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Wow. That was pretty good. And freaky. Glad I had my lights on
your getting pretty good!
Thanks Coyote Creek I still have those dang quality problems
Well, I saw it and...it didn't really scare me. I'm sorry, I don't think you managed to create a suspenceful atmosphere. The story was quite predictable, too. And the pace, it was too fast: you need to take your time to make a good atmosphere for a horror movie, it's hard to make something really scary in less than 2 minutes.
The animation was fine, nothing fatastic. And something that didn't help in making the movie scary was the sound. Sound and music. For the music, you used Kevin Mcleod, and I can understand that you used that because you were out of time (still, after a while it becomes a bit annoying hearing always the same stuff in every single video), but for the sound, you could have searched for more fitting sound effects. I don't think a fish that hits the ground does that sound that you put, and
that scream at the end would be something I'd put in a movie for comedic effect, it doesn't fit very well here
, and plus some of them were out of synch with the video.
Then, lighting. While he was at the light of the day everything was fine, it looked realistic enough. But when nighttime came, it didn't look night. It looks like you put a filter in front of it, or used a shorter time of exposure: it doesn't work if you don't know how to do it fine.
Last thing: cinematography. The angles were all very similar, with a few exceptions. Either the camera was always way too close to the main character, or far from him. You need to do close ups some times. Also, he was almost always in front at the camera and at the center, try to change that.
That's all I can say for now, I don't know how to tell you how to improve all these things, but I think that for now telling you what can be improved is enough. I hope this could help you in someway. 2/5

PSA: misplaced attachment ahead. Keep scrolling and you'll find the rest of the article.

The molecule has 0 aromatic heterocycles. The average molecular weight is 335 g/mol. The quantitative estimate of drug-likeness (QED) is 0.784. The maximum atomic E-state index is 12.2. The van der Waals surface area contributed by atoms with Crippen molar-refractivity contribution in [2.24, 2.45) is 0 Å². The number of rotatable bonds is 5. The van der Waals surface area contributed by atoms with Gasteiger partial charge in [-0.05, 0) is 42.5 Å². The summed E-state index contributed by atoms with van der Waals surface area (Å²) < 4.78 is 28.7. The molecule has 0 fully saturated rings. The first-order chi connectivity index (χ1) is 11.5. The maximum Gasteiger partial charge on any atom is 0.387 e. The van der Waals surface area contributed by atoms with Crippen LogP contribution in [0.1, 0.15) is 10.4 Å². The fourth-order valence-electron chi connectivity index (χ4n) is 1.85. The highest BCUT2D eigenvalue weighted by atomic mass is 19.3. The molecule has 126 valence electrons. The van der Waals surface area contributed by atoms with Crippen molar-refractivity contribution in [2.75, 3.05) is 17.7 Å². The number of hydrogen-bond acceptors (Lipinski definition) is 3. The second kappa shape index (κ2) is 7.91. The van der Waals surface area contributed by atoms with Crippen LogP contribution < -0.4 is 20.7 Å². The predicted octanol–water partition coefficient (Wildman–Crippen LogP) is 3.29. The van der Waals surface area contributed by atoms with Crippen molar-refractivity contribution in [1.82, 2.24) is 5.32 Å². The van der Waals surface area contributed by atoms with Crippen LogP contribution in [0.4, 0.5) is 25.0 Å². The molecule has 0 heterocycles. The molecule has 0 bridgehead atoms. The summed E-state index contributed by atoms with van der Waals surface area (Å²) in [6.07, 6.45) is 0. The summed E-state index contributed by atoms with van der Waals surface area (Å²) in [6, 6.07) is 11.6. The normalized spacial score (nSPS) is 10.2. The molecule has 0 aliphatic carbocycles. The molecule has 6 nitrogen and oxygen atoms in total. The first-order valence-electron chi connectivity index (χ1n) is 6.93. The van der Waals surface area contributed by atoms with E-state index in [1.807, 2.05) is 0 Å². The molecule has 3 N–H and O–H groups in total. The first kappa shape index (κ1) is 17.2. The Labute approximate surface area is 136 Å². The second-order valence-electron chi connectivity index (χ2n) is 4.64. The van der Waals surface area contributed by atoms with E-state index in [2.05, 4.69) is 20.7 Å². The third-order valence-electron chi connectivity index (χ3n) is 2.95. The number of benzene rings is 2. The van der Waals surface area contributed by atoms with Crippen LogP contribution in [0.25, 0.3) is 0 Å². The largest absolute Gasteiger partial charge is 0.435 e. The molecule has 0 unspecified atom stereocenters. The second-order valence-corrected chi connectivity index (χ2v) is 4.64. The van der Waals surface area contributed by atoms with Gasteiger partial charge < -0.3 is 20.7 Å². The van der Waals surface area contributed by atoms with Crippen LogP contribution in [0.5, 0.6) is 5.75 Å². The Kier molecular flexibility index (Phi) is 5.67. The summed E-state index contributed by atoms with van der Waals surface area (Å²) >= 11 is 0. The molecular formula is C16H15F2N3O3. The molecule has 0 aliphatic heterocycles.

Haha, I wanted to get it done fast xD
I understand that the night light looks bad. I just used less light from my (bad) lamps (pointing them away from my set), I made a cradle for my C910 and thats way the angles are almost the same. Do you know a good way to practice or test angles?
For music in newer films I might try some compositing programs. Or other music sites. Well, I tried to use some of the not so much used tracks on Kevins Webpage.
Ok, so to make a list of to-dos:
-Practice my cinematography
-Work on sound design
-Night lighting (I guess Vegeas has a good effect for that)
-Practice to make a fitting atmosphere in videos
Thanks MPfist0! That helped a lot.
I'm glad I helped.
Btw: I don't think the point is practice angles. The point is to study your scene, think on what angle could be done in that situation, or watch how other filmmakers solved the problem in similar situations. I guess a good way to learn how to create a good atmosphere with cinematography is by watching other movies. Cinematography also has much to do with lighting.
For the soundtracks, doing some research on classical music may be helpful. There is some interesting stuff there, just try not to use overused classical pieces, but in case you're going to try composing music yourself, that's a good way to start, at least you'll have something original.
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